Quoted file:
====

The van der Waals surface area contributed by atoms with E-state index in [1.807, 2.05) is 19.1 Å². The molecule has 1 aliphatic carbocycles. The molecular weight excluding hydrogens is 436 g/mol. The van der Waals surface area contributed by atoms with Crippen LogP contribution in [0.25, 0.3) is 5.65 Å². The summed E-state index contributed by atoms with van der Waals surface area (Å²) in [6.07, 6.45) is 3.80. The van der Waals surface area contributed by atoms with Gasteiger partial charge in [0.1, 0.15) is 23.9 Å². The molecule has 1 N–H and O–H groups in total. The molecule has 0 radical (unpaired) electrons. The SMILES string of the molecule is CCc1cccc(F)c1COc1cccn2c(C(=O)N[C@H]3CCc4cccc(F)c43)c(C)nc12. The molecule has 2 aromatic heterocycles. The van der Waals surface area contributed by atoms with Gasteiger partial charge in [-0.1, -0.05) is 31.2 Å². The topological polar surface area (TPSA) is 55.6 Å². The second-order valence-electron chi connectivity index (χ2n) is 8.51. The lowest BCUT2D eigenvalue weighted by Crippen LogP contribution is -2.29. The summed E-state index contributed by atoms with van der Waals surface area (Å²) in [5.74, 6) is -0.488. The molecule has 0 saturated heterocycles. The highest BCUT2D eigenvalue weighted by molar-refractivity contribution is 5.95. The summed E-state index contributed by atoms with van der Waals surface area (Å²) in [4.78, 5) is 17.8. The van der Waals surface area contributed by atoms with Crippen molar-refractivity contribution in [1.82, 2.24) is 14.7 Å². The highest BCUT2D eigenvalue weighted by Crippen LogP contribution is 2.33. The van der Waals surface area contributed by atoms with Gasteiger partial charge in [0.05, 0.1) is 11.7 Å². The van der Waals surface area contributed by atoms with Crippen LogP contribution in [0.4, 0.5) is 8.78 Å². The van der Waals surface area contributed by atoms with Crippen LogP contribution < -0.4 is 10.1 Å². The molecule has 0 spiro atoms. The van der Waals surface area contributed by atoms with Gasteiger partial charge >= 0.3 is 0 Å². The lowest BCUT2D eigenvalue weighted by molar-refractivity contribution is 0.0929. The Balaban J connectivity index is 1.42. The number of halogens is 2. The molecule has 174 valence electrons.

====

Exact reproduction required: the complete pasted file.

The van der Waals surface area contributed by atoms with E-state index in [1.807, 2.05) is 19.1 Å². The molecule has 1 aliphatic carbocycles. The molecular weight excluding hydrogens is 436 g/mol. The van der Waals surface area contributed by atoms with Crippen LogP contribution in [0.25, 0.3) is 5.65 Å². The summed E-state index contributed by atoms with van der Waals surface area (Å²) in [6.07, 6.45) is 3.80. The van der Waals surface area contributed by atoms with Gasteiger partial charge in [0.1, 0.15) is 23.9 Å². The molecule has 1 N–H and O–H groups in total. The molecule has 0 radical (unpaired) electrons. The SMILES string of the molecule is CCc1cccc(F)c1COc1cccn2c(C(=O)N[C@H]3CCc4cccc(F)c43)c(C)nc12. The molecule has 2 aromatic heterocycles. The van der Waals surface area contributed by atoms with Gasteiger partial charge in [-0.1, -0.05) is 31.2 Å². The topological polar surface area (TPSA) is 55.6 Å². The second-order valence-electron chi connectivity index (χ2n) is 8.51. The lowest BCUT2D eigenvalue weighted by Crippen LogP contribution is -2.29. The summed E-state index contributed by atoms with van der Waals surface area (Å²) in [5.74, 6) is -0.488. The molecule has 0 saturated heterocycles. The highest BCUT2D eigenvalue weighted by molar-refractivity contribution is 5.95. The summed E-state index contributed by atoms with van der Waals surface area (Å²) in [4.78, 5) is 17.8. The van der Waals surface area contributed by atoms with Crippen molar-refractivity contribution in [1.82, 2.24) is 14.7 Å². The highest BCUT2D eigenvalue weighted by Crippen LogP contribution is 2.33. The van der Waals surface area contributed by atoms with Gasteiger partial charge in [0.05, 0.1) is 11.7 Å². The van der Waals surface area contributed by atoms with Crippen LogP contribution in [0.4, 0.5) is 8.78 Å². The van der Waals surface area contributed by atoms with Crippen LogP contribution < -0.4 is 10.1 Å². The molecule has 0 spiro atoms. The van der Waals surface area contributed by atoms with Gasteiger partial charge >= 0.3 is 0 Å². The lowest BCUT2D eigenvalue weighted by molar-refractivity contribution is 0.0929. The Balaban J connectivity index is 1.42. The number of halogens is 2. The molecule has 174 valence electrons.